Outspoken Virginia GOP Lt. Governor Nominee and Minister Unfazed by Liberal Barbs
- No Fear - Why can't all Conservatives present their views with this degree of confidence?
- Democrats are frightened to death that a forceful Black Conservative could bump up the GOP African American vote to 25 or 30% costing them the election.
An African-American and a Republican, E.W. Jackson hasn’t made many friends among the left.
The New York Times characterized Virginia’s GOP lieutenant governor candidate as “beguiling extremist.”
The Huffington Post, in its front page teaser headline and photo, called Jackson a “VA bigot.”
Jackson has came under fire for once comparing Planned Parenthood with the Ku Klux Klan, the Huffington Post noted. He also wrote in 2010 that President Barack Obama “clearly has Muslim sensibilities” and warned for the future of Israel, BuzzFeed reported.
Jackson has refused to apologize for his statements.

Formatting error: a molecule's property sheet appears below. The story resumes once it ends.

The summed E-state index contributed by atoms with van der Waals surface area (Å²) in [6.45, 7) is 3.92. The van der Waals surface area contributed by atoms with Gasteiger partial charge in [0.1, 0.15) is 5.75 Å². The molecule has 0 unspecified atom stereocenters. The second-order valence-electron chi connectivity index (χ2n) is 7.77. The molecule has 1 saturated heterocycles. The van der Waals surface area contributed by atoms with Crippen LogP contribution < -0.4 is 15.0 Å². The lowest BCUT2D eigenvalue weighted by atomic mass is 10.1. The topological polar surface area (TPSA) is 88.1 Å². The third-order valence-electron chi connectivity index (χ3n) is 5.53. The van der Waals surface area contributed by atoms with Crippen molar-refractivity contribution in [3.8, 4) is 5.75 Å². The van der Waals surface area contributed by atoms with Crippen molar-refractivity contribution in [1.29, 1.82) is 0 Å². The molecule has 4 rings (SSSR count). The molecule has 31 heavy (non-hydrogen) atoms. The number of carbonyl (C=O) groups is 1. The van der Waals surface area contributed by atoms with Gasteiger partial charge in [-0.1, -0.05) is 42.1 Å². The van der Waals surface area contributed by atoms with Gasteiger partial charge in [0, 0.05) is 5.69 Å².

“I don’t have anything to rephrase or to apologize for,” he said shortly after he was nominated, noted the Huffington Post. “I would just say, people should not paint me as one-dimensional. I have a whole lot of concerns.”
Video - E.W. Jackson Electrifies RPV Convention
A must see video. If Romney had spoken like this he would have swept the election.
E.W. Jackson served three years and was honorably discharged from the United States Marine Corps. He then graduated with a Bachelor of Arts Degree(BA), Summa Cum Laude with a Phi Beta Kappa Key from the University of Massachusetts at Boston. Three years later he graduated from Harvard Law School with a Juris Doctor (JD). While in law school, he was accepted into the Baptist ministry and studied theology at Harvard Divinity School.
Jackson practiced small business law for 15 years in Boston, and taught Regulatory Law as an Adjunct Professor at the Graduate level at Northeastern University in Boston. Since returning to his ancestral home of Virginia, he has also taught graduate courses in Business and Commercial Law at Strayer University in Virginia Beach and Chesapeake.
In 1997, he retired from his private law practice in order to devote full time to ministry. However, he still taught law and maintained both his avid interest in – and commitment to – civic and political responsibility. His first book, “Ten Commandments to an Extraordinary Life” was published in 2008.
His second book is “America the Beautiful – Reflections of a Patriot Descended from Slaves”.
See more at Jackson for Lt. Governor.